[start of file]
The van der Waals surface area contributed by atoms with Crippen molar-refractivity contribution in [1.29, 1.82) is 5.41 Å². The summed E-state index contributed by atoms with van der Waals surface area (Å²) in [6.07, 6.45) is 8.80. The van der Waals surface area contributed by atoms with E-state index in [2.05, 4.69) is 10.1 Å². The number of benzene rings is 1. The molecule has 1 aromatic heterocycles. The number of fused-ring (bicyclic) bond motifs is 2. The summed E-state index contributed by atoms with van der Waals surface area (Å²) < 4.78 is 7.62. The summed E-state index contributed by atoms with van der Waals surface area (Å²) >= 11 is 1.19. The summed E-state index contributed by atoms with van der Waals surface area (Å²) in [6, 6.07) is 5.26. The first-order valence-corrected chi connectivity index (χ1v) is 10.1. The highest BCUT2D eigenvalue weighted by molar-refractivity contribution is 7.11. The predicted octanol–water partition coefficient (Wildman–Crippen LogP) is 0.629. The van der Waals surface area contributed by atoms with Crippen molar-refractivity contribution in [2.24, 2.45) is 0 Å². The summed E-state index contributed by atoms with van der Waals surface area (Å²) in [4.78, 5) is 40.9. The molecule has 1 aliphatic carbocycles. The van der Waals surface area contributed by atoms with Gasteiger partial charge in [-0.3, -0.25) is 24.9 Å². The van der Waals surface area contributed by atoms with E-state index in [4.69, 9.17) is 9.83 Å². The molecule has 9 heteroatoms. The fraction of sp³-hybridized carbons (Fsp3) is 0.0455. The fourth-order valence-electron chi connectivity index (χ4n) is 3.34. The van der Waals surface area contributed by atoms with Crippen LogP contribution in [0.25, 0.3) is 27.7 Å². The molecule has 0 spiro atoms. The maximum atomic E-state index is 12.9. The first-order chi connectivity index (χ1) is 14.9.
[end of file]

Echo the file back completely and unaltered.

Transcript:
The van der Waals surface area contributed by atoms with Crippen molar-refractivity contribution in [1.29, 1.82) is 5.41 Å². The summed E-state index contributed by atoms with van der Waals surface area (Å²) in [6.07, 6.45) is 8.80. The van der Waals surface area contributed by atoms with E-state index in [2.05, 4.69) is 10.1 Å². The number of benzene rings is 1. The molecule has 1 aromatic heterocycles. The number of fused-ring (bicyclic) bond motifs is 2. The summed E-state index contributed by atoms with van der Waals surface area (Å²) < 4.78 is 7.62. The summed E-state index contributed by atoms with van der Waals surface area (Å²) >= 11 is 1.19. The summed E-state index contributed by atoms with van der Waals surface area (Å²) in [6, 6.07) is 5.26. The first-order valence-corrected chi connectivity index (χ1v) is 10.1. The highest BCUT2D eigenvalue weighted by molar-refractivity contribution is 7.11. The predicted octanol–water partition coefficient (Wildman–Crippen LogP) is 0.629. The van der Waals surface area contributed by atoms with Crippen molar-refractivity contribution in [2.24, 2.45) is 0 Å². The summed E-state index contributed by atoms with van der Waals surface area (Å²) in [4.78, 5) is 40.9. The molecule has 1 aliphatic carbocycles. The van der Waals surface area contributed by atoms with Gasteiger partial charge in [-0.3, -0.25) is 24.9 Å². The van der Waals surface area contributed by atoms with E-state index in [4.69, 9.17) is 9.83 Å². The molecule has 9 heteroatoms. The fraction of sp³-hybridized carbons (Fsp3) is 0.0455. The fourth-order valence-electron chi connectivity index (χ4n) is 3.34. The van der Waals surface area contributed by atoms with Crippen LogP contribution in [0.25, 0.3) is 27.7 Å². The molecule has 0 spiro atoms. The maximum atomic E-state index is 12.9. The first-order chi connectivity index (χ1) is 14.9.